Health care reform "American style": Building on a flawed system


Will the health care “overhaul” promised and endorsed by the Obama administration and currently debated in several House and Senate committees eliminate financial barriers to medically necessary care for everybody living in the United States?

You would expect so, with the over one thousand pages of the “American Health Choices Act”, one of the possible versions. However, a recent investigation by the Huffington Post Fund indicates otherwise. The report is well worth reading (and their video clip well worth watching) and pondering about. It shows some remarkable scenes that one would only expect to find in a poor, war-torn country.

And the failure of this latest version of “health care reform American style” was confirmed by the Congressional Budget Office, that estimated a best case scenario of some 17 million uninsured (“only” 5%!) remaining under the system.

Why so?

Because the Democrats’ reform is built on the assumption that the only way to pay for health care is to build on a flawed system, and have people buy (or worse, force them to buy!) policies marketed by for profit insurers, whose goal is that of any other business, i.e., to make a profit selling a commodity — health insurance. So the proposals coming out of Washington, all of them without exception, leave for-profit insurers at the center of the system — hence require unbelievable contortions to make ends meet for all of us, even as they pathetically fail to do so.

Is there any alternative to this nightmare?

Of course there is. It is to pool risks and resources, as every other industrialized economy does, get profit out of the provision of medically necessary care, and create a social insurance, single payer system. Under this system, all medically necessary services, whatever Americans decide them to be, will be paid out of a single public fund, into which all of us will contribute a predictable percentage of our income (that will replace all our current health care expenses), while care will be provided by private, non-profit health care providers and establishments.

The steam for such a system is building. It is up to all of us to now allow legislators to take a peaceful summer vacation while millions of Americans are suffering. We can call them throughout the summer and demand that single payer be considered in the House (this was articulated in Representative Anthony Weiner’s amendment — only thirty pages! Click here for a video clip)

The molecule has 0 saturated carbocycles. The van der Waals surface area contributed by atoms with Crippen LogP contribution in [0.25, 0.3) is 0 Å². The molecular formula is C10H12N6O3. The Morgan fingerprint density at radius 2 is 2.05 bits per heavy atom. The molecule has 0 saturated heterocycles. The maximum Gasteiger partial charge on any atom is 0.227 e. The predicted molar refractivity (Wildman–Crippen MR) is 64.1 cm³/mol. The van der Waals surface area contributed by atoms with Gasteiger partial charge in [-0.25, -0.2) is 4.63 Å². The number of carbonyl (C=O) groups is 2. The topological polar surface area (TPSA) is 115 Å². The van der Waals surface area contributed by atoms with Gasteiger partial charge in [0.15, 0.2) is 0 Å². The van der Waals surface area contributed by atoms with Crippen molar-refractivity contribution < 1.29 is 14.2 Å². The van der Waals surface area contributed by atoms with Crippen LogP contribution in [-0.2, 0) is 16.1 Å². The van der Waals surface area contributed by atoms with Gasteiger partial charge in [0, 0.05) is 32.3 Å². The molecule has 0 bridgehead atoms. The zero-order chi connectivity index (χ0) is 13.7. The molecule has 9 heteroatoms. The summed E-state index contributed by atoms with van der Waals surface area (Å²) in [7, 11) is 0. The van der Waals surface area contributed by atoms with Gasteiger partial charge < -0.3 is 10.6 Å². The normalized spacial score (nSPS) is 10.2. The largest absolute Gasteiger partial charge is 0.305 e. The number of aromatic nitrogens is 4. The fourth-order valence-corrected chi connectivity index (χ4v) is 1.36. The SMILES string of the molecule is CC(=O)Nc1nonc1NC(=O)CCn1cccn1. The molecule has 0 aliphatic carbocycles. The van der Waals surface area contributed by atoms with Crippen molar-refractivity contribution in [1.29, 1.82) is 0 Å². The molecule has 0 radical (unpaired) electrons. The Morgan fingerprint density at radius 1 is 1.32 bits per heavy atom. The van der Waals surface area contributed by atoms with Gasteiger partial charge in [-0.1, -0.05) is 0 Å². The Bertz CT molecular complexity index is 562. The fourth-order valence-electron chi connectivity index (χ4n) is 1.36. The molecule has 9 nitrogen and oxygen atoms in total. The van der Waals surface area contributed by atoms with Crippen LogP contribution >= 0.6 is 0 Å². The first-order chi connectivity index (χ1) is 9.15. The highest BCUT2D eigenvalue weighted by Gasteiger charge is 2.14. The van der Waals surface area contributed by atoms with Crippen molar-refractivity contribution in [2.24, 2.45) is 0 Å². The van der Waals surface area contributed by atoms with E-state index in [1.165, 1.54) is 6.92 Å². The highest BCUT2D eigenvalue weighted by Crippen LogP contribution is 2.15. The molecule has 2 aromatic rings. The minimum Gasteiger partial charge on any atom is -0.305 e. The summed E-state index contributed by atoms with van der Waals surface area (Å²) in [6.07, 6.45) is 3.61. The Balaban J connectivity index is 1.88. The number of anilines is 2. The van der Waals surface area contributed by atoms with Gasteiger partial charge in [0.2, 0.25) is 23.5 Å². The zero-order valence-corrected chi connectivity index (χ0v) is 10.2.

Yes, we can!

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11 Responses to “Health care reform "American style": Building on a flawed system”

  1. 1Lila Greene

    Claudia, (by the way, my name is Lila, not “Lily”)

    OK, you chose to reply. You could have ended the discussion, but you chose to reply.

    If, with all the advanced education under your belt, you would disagree that Obama and especially the individuals he surrounds himself with, not only in the White House, including many of his so-called “Czars” and those who influenced him early in life, you cannot recognize his ideology as radical-leftist, then you have been hopelessly indoctrinated and are clueless. Therefore, I take this opportunity to address you as you suggested: NAPOLEON. Your word, not mine. (Funny you mentioned that name. He’s heading for his Waterloo.)

    Meanwhile, my fellow conservatives and I will sit back and continue to watch as your Messiah (aka The One) self destructs. He gravely misjudged Americans like me. It’s only just begun.

  2. 2Claudia Chaufan

    Dear Lily,

    If this administration is “radical left wing”, then I am Napoleon (I am quite certain that I am not!).

    If you reject empirical, testable evidence, and rely only on your (or somebody else’s) personal intuitions to conclude your beliefs about the world, then I would suggest you ponder about the years during which humanity believed that the world was flat, relying on similar intuitions. With time and scientific thinking, we realized that it is not.

    Let me also suggest that when a doctor recommends a treatment, he or she relies, or should rely, on testable evidence, rather than on mere personal intuitions. Intuitions do not get FDA (Food and Drug Administration) approval. I am not saying that intuitions are worthless, but they have a place in human affairs, and health care is not one of them. And it is not intuitions that put humanity on the moon.

    Take good care.

  3. 3Lila Greene

    Claudia, I’m not so much disappointed in you as I am baffled.